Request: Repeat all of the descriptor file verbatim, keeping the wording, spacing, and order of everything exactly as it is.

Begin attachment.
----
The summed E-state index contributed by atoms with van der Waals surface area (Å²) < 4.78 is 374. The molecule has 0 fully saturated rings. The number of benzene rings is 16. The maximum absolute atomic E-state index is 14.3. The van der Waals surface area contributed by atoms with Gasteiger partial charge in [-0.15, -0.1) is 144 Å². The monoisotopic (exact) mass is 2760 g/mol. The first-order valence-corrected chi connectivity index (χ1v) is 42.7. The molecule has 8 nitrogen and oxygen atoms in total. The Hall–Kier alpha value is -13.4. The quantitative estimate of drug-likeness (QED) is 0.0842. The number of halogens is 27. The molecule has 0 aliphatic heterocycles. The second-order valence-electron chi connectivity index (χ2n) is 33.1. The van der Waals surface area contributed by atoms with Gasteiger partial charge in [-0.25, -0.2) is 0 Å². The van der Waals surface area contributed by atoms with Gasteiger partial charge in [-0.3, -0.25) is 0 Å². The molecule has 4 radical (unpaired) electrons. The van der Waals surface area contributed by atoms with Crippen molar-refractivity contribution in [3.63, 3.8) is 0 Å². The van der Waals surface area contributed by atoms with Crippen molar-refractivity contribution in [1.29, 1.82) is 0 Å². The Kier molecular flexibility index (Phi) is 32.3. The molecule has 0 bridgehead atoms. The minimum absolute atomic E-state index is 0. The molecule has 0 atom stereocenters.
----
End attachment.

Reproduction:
The summed E-state index contributed by atoms with van der Waals surface area (Å²) < 4.78 is 374. The molecule has 0 fully saturated rings. The number of benzene rings is 16. The maximum absolute atomic E-state index is 14.3. The van der Waals surface area contributed by atoms with Gasteiger partial charge in [-0.15, -0.1) is 144 Å². The monoisotopic (exact) mass is 2760 g/mol. The first-order valence-corrected chi connectivity index (χ1v) is 42.7. The molecule has 8 nitrogen and oxygen atoms in total. The Hall–Kier alpha value is -13.4. The quantitative estimate of drug-likeness (QED) is 0.0842. The number of halogens is 27. The molecule has 0 aliphatic heterocycles. The second-order valence-electron chi connectivity index (χ2n) is 33.1. The van der Waals surface area contributed by atoms with Gasteiger partial charge in [-0.25, -0.2) is 0 Å². The van der Waals surface area contributed by atoms with Gasteiger partial charge in [-0.3, -0.25) is 0 Å². The molecule has 4 radical (unpaired) electrons. The van der Waals surface area contributed by atoms with Crippen molar-refractivity contribution in [3.63, 3.8) is 0 Å². The van der Waals surface area contributed by atoms with Crippen molar-refractivity contribution in [1.29, 1.82) is 0 Å². The Kier molecular flexibility index (Phi) is 32.3. The molecule has 0 bridgehead atoms. The minimum absolute atomic E-state index is 0. The molecule has 0 atom stereocenters.